The scene on film, taken recently at the terrorist detainment camp at Guantanamo Bay naval base, is harrowing. Captives are shown in leg shackles and handcuffs, wearing blacked-out goggles. That, human rights groups insist, proved the United States was using psychological torture in violation of both U.S. law and the Geneva Conventions.
But appearances often are one thing, reality another.
It turns out the terrorists were arriving at the camp, and it's common to restrain suspects in transit. Goggles are unusual, but extra precaution seems justified when transporting some of the world's most dangerous terrorists.
Critics would have a stronger case if they complained about privacy. Captives are kept in chain link cells with only a roof to protect them from the elements, and the compound is lit up at night so guards can watch every move.
But al-Qaida members are extraordinarily dangerous. When captured in Afghanistan, some used smuggled weapons to kill an American CIA agent during an uprising -- and at least one prisoner has vowed to stage a similar revolt at Guantanamo. Extra precautions are needed while Americans question them about the whereabouts of Osama bin Laden and the details of planned attacks.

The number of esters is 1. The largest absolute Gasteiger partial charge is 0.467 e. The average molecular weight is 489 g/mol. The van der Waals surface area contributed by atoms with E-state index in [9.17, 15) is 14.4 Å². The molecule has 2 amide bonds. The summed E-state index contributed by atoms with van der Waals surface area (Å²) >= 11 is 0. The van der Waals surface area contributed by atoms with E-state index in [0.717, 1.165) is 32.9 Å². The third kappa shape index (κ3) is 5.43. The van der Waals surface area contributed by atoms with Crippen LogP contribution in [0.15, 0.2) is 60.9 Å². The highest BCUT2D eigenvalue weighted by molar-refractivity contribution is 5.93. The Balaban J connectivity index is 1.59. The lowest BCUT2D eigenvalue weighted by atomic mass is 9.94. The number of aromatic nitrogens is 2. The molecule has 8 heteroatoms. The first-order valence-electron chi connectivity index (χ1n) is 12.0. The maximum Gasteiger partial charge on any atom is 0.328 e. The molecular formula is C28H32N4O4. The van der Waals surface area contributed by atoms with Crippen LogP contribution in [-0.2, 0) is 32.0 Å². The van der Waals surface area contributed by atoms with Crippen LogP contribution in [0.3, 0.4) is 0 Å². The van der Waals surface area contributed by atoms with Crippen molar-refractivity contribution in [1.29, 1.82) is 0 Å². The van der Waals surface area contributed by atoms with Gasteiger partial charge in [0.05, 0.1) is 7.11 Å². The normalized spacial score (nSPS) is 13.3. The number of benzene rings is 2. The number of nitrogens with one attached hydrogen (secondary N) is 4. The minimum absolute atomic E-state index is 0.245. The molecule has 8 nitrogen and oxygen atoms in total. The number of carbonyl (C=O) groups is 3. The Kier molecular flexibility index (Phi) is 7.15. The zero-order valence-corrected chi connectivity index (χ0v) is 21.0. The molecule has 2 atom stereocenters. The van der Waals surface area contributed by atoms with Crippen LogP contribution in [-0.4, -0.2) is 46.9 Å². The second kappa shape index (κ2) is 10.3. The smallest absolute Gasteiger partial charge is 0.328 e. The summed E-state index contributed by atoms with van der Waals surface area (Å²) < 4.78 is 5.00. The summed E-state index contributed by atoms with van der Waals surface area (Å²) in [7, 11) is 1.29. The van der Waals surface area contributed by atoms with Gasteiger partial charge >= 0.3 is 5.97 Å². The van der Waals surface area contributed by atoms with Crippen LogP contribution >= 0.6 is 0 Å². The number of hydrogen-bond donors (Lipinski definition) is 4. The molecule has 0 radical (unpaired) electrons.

The captives have no legal rights. The U.S. Constitution doesn't apply outside of American soil, and they do not qualify for prisoner-of-war protection under international law because they weren't members of either the Afghan regular armed forces or a voluntary force wearing uniforms and carrying weapons openly.
Still, they are being provided warm showers, clean clothes and medical care. They get nutritious meals approved for consumption by Muslims. They not only are allowed to practice Islam, they get prayer mats and instructions on which way to kneel so they can pray toward Mecca.
Surely, that is a step up from shivering in filthy caves in Afghanistan.
-- The Florida Times-Union, Jacksonville
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